Collecting and Identifying the Plant
Leaves and twigs of the wild thyme plant were collected from the areas near Shiraz, Iran, in March-April 2019, dried at 25˚C in the shade, and then powdered by a mechanical mill. The dried powder was kept in plastic bags in a freezer until testing.
Twenty grams of the obtained powder was poured into an Erlenmeyer flask and 200 ml of ethyl alcohol at 70˚C was added. Next, the flask was closed by its cap and the solution was held for 48 hours, while the content of the flask was shaken once every 12 hours. Following 48 hours, the content of the flask was filtered into a beaker using a filter paper and a funnel glass. Then, the filtered solution was poured into a flask and placed in a rotary device at 75˚C with average rotation speed. After solvent evaporation, the resultant concentrated liquid was spread on the glass surface and left to dry. The obtained powder containing approximately 2.59 percent of the concentrated extract was collected after drying. Finally, the yielded powder was used to prepare doses of 100, 200, and 400 mg/kg. All the solutions were prepared by distilled water.
First, thymus vulgaris essential oil was prepared and the compounds were then isolated by GC/MS device (HP-6840/5973) in the central laboratory of Ferdowsi University of Mashhad. The constituting elements were identified by comparing their mass spectra with the existing standard spectra.
Small rats, each with an approximate weight of 200±5 g, were kept in clean cages at 25±2˚C and in a diurnal cycle of 12 hours of light and 12 hours of darkness, with relative humidity of 40-60 percent. The animals had access to water and food.
Preparation of Diabetic Animals
Streptozotocin (Pharmacia & Upjophn, USA) (60 mg/kg) solved in sterile saline just shortly prior to the test was intraperitoneally injected into rats. Animals with up to 180 milligrams/deciliter of glucose level of serum were used in the test five days after the injection.
The wild thyme hydroalcoholic extract was inraperitoneally used as treatment in different doses for 18 days. The number of animals in each group was 10. The first control group (Group 1) received merely regular food and water. The second control group (Group 2) received saline daily and the three experimental groups (Groups 3-5) daily and intraperitoneally received a low dose (100 mg), a medium dose (200 mg), and a high dose (400 mg) of wild thyme hydroalcoholic extract in two groups of healthy and diabetic for 18 days.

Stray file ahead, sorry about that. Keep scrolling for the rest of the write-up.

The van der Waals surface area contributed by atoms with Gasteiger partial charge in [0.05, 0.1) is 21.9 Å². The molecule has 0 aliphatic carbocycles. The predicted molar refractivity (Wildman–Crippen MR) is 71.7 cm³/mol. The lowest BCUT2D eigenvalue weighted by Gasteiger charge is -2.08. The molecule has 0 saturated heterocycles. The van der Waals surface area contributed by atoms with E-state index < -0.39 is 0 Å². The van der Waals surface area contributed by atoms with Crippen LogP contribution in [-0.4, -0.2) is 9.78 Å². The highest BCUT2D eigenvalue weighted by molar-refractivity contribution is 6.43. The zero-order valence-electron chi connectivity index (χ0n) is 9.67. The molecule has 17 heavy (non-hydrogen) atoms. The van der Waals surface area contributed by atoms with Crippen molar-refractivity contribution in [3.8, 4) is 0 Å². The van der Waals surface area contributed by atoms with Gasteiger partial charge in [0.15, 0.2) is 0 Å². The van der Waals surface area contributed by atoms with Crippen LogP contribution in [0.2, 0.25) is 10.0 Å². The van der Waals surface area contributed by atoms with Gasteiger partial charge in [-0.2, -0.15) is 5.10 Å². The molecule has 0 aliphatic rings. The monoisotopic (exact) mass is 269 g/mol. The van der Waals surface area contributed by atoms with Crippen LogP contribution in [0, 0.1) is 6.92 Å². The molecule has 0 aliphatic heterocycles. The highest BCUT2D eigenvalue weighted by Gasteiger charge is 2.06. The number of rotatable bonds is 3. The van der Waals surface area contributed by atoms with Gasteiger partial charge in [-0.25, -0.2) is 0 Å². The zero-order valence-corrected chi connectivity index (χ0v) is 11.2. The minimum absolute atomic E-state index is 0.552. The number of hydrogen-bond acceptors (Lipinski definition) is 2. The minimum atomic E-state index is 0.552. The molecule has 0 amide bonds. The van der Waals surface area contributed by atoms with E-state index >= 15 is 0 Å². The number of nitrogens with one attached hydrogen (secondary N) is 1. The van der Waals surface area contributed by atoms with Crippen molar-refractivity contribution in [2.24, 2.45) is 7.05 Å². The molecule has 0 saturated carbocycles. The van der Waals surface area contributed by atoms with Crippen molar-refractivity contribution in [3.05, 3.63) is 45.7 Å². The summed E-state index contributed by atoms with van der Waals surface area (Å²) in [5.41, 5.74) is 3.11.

Assay of Hepatic Marker Enzymes
The hepatic marker enzymes such as aspartate aminotransferase (AST), alanine aminotransferase (ALT), and alkaline phosphatase (ALP) in serum were measured using diagnostic kits (Parsazmon, Iran). As such, glucose, cholesterol, HDL cholesterol in serum, as well as LDL and VLDL cholesterol were measured .
The liver tissue was fixed in 10% formalin for 48 h. It was then followed by dehydration by passing through a series of graded alcohol, beginning with 50% alcohol and progressing in graded steps to 100% (absolute) alcohol, and was finally embedded in paraffin. Liver slices (5–6 μm thick) were prepared using a semi-automated rotator microtome, stained with Hematoxylin and Eosin dyes, and observed microscopically.
Total RNA from liver tissues was extracted using the Column RNA Isolation Kit (DENAzist Asia Co., Iran) and reverse-transcribed with cDNA synthesis kit (Thermo Fisher Scientific., USA).
The designed primers (Beacon Designer v8) were as follows: for BCL2, F: 5′- GAGCGTCAACAGGGAGA-3′ and R: 5′- GCCAGGAGAAATCAAACA-3′; for BAX, F: 5′- ACTAAAGTGCCCGAGCTGA-3′ and R: 5′- ACTCCAGCCACAAAGATGGT-3′; for C3, F: 5′- GGAGCTTGGAACGGTACGCT-3′ and R: 5′- AGTCCACTGACTTGCTCCCA-3′; for C9, F: 5′- AGCCAGATGCTGTCCCATAC-3′ and R: 5′- CAGGAGACAAAACCTGGGAA-3′; for β-actin: F: 5′-ATCAGCAAGCAGGAGTACGAT-3′ and R: 5′- AAAGGGTGTAAAACGCAGCTC-3′.
The normalization and analyses of the qPCR data were performed using Genex Version 6 software (MultiD, Göteborg, Sweden) and Relative Expression Software Tool (REST; QIAGEN, Hilden, Germany).
Statistical Data Analysis
The collected data were analyzed using SPSS statistical software, and one-way analysis of variance (one-way ANOVA) and Tukey test at the significant level of p<0.05 were run to investigate between-group differences. All results were presented as Standard Error of Mean (SEM).